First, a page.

law, . . . ‘use in commerce’ in the Lanham Act  contemplate[s] use that, at some point
in the transaction, implicates the United States.” ITC Ltd. v. Punchgini, Inc., 482 F.3d
135, 164 n.26 (2d Cir. 2007).
Counterclaimants fail to sufficiently allege use in commerce. They merely claim
that Gelicity defendants “used in commerce infringements of [Jell-E-Bath’s] registered
trademark,” with no indication that Gelicity defendants—who are United Kingdom
domiciliaries—sold, transported, or advertised goods with the allegedly infringing mark
in the United States. Countercls. ¶ 21. Although Gelicity represented to the USPTO
that it used the GELLI BAFF mark in commerce since 2007, it amended its filings to
remove this representation before the USPTO took any action or the currently operative
Counterclaims and Third Party Complaint were filed. Countercls.’ Opp’n at 6-8; Gelicity
Defs.’ Reply at 4 n.3; ’665 App. Since the USPTO did not adopt Gelicity’s prior position
and counterclaimants have suffered no prejudice, Gelicity defendants are not estopped
from denying use in commerce. See DeRosa v. Nat’l Envelope Corp., 595 F.3d 99, 103
(2d Cir. 2010). 3 Counterclaimants’ reliance on a picture of a box marked GELLI BAFF is
similarly unavailing since there is no indication that the box was sold in the United
States. Countercls.’ Opp’n at 7; ’665 App. In sum, counterclaimants offer “a formulaic
recitation of the elements of a cause of action [that] will not do.” Iqbal, 556 U.S. at 678
B. Extraterritorial Application of the Lanham Act
Although counterclaimants do not sufficiently allege use in commerce within the
United States, “[t]he Lanham Act may reach allegedly infringing conduct that occurs
outside the United States when necessary to prevent harm to commerce in the United
States.” Atl. Richfield Co. v. ARCO Globus Int’l Co., 150 F.3d 189, 192 (2d Cir. 1998)
(citing Steele v. Bulova Watch Co., 344 U.S. 280, 285-86 (1952)). The Second Circuit
has set forth three factors for courts to balance when deciding whether to apply the
Lanham Act extraterritorially: (1) “whether the defendant is a United States citizen”; (2)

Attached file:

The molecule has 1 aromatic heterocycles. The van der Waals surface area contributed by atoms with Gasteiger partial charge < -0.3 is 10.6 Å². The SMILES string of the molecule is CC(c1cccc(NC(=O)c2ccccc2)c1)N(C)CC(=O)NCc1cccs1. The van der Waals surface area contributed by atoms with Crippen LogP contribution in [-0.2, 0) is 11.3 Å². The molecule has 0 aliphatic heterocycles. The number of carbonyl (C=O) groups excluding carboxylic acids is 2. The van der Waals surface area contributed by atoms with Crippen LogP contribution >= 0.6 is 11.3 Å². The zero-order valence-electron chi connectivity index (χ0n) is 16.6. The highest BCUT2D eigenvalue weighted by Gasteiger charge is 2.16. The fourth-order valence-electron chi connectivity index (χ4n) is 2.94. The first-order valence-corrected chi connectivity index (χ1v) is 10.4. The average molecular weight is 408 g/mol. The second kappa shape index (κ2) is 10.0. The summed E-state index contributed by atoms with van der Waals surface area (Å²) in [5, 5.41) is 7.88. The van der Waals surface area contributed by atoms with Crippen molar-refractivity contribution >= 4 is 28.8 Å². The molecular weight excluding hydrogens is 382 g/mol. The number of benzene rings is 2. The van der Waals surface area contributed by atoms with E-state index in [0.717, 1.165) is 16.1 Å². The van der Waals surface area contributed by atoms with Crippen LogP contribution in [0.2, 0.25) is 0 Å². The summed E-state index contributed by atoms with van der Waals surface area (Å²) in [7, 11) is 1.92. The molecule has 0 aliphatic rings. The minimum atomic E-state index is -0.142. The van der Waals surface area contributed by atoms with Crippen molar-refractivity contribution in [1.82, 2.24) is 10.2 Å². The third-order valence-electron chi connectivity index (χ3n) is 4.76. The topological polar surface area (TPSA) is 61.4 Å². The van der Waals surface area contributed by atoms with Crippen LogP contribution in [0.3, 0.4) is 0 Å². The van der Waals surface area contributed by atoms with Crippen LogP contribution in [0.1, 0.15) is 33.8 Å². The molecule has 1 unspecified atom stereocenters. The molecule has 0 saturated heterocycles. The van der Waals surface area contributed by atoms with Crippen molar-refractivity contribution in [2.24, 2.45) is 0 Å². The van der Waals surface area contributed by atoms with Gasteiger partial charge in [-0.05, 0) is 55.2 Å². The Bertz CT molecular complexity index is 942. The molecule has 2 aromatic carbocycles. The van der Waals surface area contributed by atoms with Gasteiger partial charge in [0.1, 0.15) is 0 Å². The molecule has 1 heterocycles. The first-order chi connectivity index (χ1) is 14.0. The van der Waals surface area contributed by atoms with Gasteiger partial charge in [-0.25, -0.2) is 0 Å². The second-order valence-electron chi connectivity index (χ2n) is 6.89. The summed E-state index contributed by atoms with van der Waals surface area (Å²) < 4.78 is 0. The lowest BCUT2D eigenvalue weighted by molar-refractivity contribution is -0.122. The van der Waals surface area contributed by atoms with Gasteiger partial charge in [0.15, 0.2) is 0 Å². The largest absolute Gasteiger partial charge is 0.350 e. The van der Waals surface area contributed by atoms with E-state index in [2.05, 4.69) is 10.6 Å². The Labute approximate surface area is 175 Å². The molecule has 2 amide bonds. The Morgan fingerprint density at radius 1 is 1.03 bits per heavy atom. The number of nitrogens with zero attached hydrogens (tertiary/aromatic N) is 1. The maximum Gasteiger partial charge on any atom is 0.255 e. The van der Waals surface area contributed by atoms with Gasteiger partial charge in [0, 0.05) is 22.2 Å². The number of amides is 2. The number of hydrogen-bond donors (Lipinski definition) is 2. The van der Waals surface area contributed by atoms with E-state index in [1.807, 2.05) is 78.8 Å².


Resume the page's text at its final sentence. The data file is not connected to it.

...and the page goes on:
“whether there exists a conflict between the defendant’s trademark rights under foreign
law and the plaintiff’s trademark rights under domestic law”; and (3) “whether the
defendant’s conduct has a substantial effect on United States commerce.” Id. (citing
Vanity Fair Mills v. T. Eaton Co., 234 F.2d 633, 642 (2d Cir. 1956)). “‘The absence of
one of the above factors might well be determinative,’ and the absence of two ‘is
“Judicial estoppel applies to sworn statements made to administrative agencies”
if “1) a party’s later position is ‘clearly inconsistent’ with its earlier position; 2) the
party’s former position has been adopted in some way by the [agency] in the earlier
proceeding; and 3) the party asserting the two positions would derive an unfair
advantage against the party seeking estoppel.” Id. (citing New Hampshire v. Maine, 532
U.S. 742, 750-51 (2001)).
certainly fatal.’” Juicy Couture, Inc. v. Bella Int’l Ltd., --- F. Supp. 2d ----, 2013 WL
978773, at *10 (S.D.N.Y. Mar. 12, 2013) (quoting Vanity Fair, 234 F.2d at 643).
Balancing the Vanity Fair factors weighs against extraterritorial application.
First, it is undisputed that all Gelicity defendants are United Kingdom domiciliaries.
Second, because Gelicity has registered its trademark in the United Kingdom,
extraterritorial application of the Lanham Act raises “questions about foreign trademark
law . . . sufficient to increase this Court’s caution in exercising jurisdiction over matters
more appropriately left to foreign courts.” Id. at *12 (quotation omitted). Since the
absence of two Vanity Fair factors is “fatal,” the Court need not reach the third. See
Vanity Fair, 234 F.2d at 643 (“[T]he Lanham Act . . . should not be given an
extraterritorial application against foreign citizens acting under presumably valid trademarks in a foreign country.”).
To summarize, counterclaimants cannot demonstrate that Gelicity defendants
used the allegedly infringing mark in commerce or that the Lanham Act should apply
extraterritorially. Accordingly, counterclaimants’ trademark infringement claims are
State Law Claims
Counterclaimants bring claims for common law trademark infringement and
unfair competition under New York law.
A. Constitutional Constraints on Choice of Law
“A court may apply the law of any state . . . provided that state has a sufficient
interest in the dispute such that application of its law does not offend the Due Process
Clause or Faull Faith and Credit Clause of the United States Constitution.” Diehl v.
Ogorewac, 836 F. Supp. 88, 91-92 (E.D.N.Y. 1993) (citing Allstate Ins. Co. v. Hague, 449
U.S. 302, 320 (1981) (Stevens, J., concurring)). The Court cannot constitutionally apply
substantive New York law to a dispute between Oregon and United Kingdom